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Defeat, deal, or no deal?
December 2018 / January 2019


Theresa May defends her deal: Her chances of getting it through increase once an election and referendum are ruled out (© PA Images)


As I write this, Theresa May is on her feet in the Commons defending the Withdrawal Agreement she brought back from the EU’s Brexit summit in Brussels. The Withdrawal Agreement will be voted on in the House on December 11, with three days of debate the previous week. Since this issue of Standpoint will remain on sale until the end of January, its readers have a certain advantage in knowing where we stand with Brexit — but I will, perhaps foolishly, consider where we are heading and where I think we will be by early 2019.

It is looking extremely unlikely that the Withdrawal Agreement will be approved by the Commons at the first attempt. At the time of writing 95 Conservative MPs have pledged to vote against May’s deal along with the 10 DUP MPs. From the opposition benches, the MPs likely to support her at present seem limited to independent Unionist Sylvia Hermon, ex-Labour MP John Woodcock and still Labour MP John Mann. If the vote turned out like that, roughly 224 MPs would support the deal and 415 would oppose it — the actual vote figures would be slightly lower on both sides due to Tellers and a limited amount of pairing.

The number of Tory rebels will almost certainly be whittled down and May may win over a few more opposition MPs — but it is still an extraordinarily steep hill to climb. The more certain it is looking that the government will lose the vote, the larger its defeat will be. The greater the number of Conservative rebels, the less risky it is to the individual Tory MP to rebel. The more certain the government is of losing, the less attractive it is for opposition MPs to support the Withdrawal Agreement — why risk one’s political future if what one is voting for will be defeated anyway? The government, if it is facing certain defeat, may be tempted to pull the vote, or rather delay it until after Christmas in the hope that something, anything, happens in the meantime. This is a tried and tested formula, much loved by May — but after all the hype this would be almost as humiliating as losing a vote in the House.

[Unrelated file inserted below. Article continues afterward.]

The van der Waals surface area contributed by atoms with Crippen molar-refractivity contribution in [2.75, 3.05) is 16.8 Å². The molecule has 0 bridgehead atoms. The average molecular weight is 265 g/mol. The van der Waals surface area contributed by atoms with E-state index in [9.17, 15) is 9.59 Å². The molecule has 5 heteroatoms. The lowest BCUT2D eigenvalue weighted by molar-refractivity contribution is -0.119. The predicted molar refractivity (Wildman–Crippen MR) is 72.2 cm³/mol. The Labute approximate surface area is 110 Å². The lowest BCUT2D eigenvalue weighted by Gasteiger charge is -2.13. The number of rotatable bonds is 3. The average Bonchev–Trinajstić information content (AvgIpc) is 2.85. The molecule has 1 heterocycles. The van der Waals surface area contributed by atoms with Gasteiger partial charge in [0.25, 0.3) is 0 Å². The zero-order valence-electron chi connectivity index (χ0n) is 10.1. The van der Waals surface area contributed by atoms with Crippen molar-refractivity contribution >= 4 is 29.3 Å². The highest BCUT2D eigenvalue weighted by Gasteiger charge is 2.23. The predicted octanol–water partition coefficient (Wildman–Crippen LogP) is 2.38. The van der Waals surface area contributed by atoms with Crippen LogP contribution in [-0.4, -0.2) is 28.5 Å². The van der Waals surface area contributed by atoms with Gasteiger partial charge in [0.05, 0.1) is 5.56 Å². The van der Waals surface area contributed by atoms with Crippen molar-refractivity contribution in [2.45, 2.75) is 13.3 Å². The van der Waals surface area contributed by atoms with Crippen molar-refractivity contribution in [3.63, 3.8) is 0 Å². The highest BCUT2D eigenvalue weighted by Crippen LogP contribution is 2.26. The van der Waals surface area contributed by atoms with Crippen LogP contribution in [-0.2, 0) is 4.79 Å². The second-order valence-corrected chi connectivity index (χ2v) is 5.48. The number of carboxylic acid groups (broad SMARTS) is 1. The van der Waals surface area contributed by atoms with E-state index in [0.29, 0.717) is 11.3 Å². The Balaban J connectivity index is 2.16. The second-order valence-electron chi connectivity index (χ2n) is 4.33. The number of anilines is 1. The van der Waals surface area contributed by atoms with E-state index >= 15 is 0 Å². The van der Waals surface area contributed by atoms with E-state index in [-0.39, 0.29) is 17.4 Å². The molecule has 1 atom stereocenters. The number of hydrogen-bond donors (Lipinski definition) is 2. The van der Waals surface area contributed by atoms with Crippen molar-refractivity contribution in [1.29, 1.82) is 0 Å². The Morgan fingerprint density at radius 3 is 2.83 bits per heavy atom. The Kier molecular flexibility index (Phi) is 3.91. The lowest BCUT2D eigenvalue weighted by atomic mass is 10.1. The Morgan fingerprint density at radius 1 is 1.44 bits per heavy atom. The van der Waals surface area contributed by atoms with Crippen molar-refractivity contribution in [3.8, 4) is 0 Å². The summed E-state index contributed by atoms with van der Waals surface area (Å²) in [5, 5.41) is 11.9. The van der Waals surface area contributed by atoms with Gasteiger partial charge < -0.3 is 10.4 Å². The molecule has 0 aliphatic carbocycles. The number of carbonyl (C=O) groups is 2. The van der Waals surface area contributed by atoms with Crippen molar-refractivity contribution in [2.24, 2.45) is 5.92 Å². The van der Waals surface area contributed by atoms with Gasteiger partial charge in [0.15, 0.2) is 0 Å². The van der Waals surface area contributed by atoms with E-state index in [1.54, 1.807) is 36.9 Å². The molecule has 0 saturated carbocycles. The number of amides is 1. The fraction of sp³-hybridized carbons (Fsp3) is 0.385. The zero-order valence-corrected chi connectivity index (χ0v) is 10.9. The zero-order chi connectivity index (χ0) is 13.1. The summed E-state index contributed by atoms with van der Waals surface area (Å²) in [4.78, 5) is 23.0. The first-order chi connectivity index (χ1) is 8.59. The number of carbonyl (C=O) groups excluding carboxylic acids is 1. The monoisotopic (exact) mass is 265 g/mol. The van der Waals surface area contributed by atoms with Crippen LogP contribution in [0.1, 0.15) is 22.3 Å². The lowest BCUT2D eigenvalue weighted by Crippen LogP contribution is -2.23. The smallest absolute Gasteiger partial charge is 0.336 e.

What happens after the initial defeat? The government will have to state very swiftly what it intends to do next. May could state that her policy has been rejected and it is thus up to others to offer solutions — and resign. On past performance this seems unlikely. If we know one thing about May, it is that she always seems to want to carry on however bad the outlook. Look at her response to the disastrous 2017 general election.

The government will really have three choices. It could announce that its attempt to find a negotiated Withdrawal Agreement has failed and it is going for a no-deal WTO terms Brexit. It could argue that, since its preferred policy had been rejected, it would now be pursuing a Norway-style option and seeking membership of EFTA. This solution would find wide favour in the House — even among some Brexiteers as it certainly gives a smaller role to the European courts and returns greater sovereignty to the UK than May’s agreement — but it would preserve free movement to a significant extent.
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